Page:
Moody's says negative on Indian banks as corporate leverage high

Written by Reuters | Mumbai | Updated: Oct 29 2014, 21:22pm hrs
Mooodys IndiaMoody's estimated India's corporate sector had an average debt-to-equity ratio of more than 3 times. (Reuters)
High leverage in the Indian corporate sector could prevent any meaningful recovery in asset quality at lenders over the next 12-18 months, Moody's Investors Service said on Wednesday, maintaining its "negative" outlook on the country's banking sector.

Moody's estimated India's corporate sector had an average debt-to-equity ratio of more than 3 times, and would need a stronger economic recovery than currently projected by the credit agency to bring down the leverage.

"Poor asset quality will require continued provisioning and strengthened capital buffers," Moody's said.

The agency said its "negative" outlook pertained mainly to state-owned lenders that account for more than 70 percent of banking assets.

Non-performing loans were at a three-year high, although new bad loans have peaked, Moody's said.

Industry data has shown bad loans comprise around 4 percent of banking assets, while stressed loans, which include restructured loans, account for nearly 10 percent.

Moody's retains negative outlook on banks for high corp leverage

(PTI) International rating agency Moody's today retained its negative outlook on the domestic banking system, citing high leverage in the corporate sector that may prevent any meaningful recovery in asset quality.

"Our outlook for the country's banking system remains negative, as it has been since November 2011.

"The negative outlook reflects our view that high leverage in the corporate sector could prevent any meaningful recovery in asset quality, notwithstanding a moderate rebound in economic growth," the agency Moody's Investors Service said in a note issued from Singapore.

The report further said continuing poor asset quality, wherein the NPAs levels are set to touch 4.5 percent of the system, will require continued provisioning and strengthened capital buffers. After provisions, profitability of public sector banks will generate insufficient internal capital for loan growth, the report added.

The negative outlook pertains mainly to the public sector banks as they represent more than 70 percent of total banking system assets. These banks have experienced higher growth rates in non-performing and restructured loans, as well as greater weakening in profits, than their private sector peers, Moody's said.

The report says while these trends are unlikely to improve for public sector banks, in contrast, private sector banks have stronger margins, reserves, and capital levels, which serve as buffers against conditions that remain challenging.

On growth, which inched up to surprising 5.7 per cent in the first quarter of the current fiscal after logging in sub-5 percent growth in the past two fiscals, Moody's said GDP will pick up moderately this fiscal, but remains constrained by the high interest rates due to inflation.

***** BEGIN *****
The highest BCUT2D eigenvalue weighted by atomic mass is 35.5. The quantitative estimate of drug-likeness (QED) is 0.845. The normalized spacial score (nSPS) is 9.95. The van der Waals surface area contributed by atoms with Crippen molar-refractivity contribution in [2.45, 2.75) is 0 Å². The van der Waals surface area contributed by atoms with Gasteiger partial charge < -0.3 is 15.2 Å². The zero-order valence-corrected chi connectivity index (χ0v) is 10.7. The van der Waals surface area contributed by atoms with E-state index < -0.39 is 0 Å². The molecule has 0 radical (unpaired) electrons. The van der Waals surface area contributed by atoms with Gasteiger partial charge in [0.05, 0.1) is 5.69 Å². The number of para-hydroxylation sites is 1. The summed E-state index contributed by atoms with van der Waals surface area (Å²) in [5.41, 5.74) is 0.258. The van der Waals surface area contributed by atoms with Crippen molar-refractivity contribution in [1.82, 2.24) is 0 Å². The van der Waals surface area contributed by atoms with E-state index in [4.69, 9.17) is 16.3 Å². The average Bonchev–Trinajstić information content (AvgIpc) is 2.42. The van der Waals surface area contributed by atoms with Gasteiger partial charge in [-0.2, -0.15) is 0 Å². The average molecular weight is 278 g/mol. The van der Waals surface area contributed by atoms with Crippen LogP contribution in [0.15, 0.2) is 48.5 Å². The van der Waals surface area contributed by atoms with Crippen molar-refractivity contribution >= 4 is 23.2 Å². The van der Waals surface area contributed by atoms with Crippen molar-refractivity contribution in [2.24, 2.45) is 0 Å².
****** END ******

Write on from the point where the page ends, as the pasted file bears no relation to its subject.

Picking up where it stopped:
"Our growth estimates reflect expectations for a cyclical recovery and do not incorporate assumptions of reforms which may be implemented by the new government. We expect that some policies may be formulated within the 12-18 months horizon of this outlook, but it will take longer to see an impact on the real economy.

"Our base-case forecast for GDP is 5 percent for the current fiscal and 5.6 percent for FY16, compared to 4.7 per cent in FY14 and 4.5 per cent in the year before," Moody's said.

This is one of the lowest by any agency for this fiscal as even last week the World Bank has pegged 5.6 per cent GDP print for 2014-15. While the government forecast is 5.5-6 per cent, the Reserve Bank has put a conservative 5.5 per cent GDP growth for this fiscal.

On the high leverage of the domestic corporates, the report said India Inc will remain highly leveraged, representing an obstacle to a cyclical recovery in asset quality.

"The broad corporate sector (all listed non-financial companies) has a debt-to-equity ratio of over 3 times. Of the outstanding debt, 16 percent is issued by borrowers with interest coverage ratios below 1 times, and 36 percent is issued by borrowers with coverage ratios below 2 times.

In particular, corporates engaged in infrastructure projects face both structural and cyclical challenges, as projects remain stalled by regulatory roadblocks and operationally uneconomic since they were conceived with higher growth assumptions, the report said.

"Without a stronger economic recovery, significant deleveraging will only occur beyond the horizon of this outlook," the report cautioned.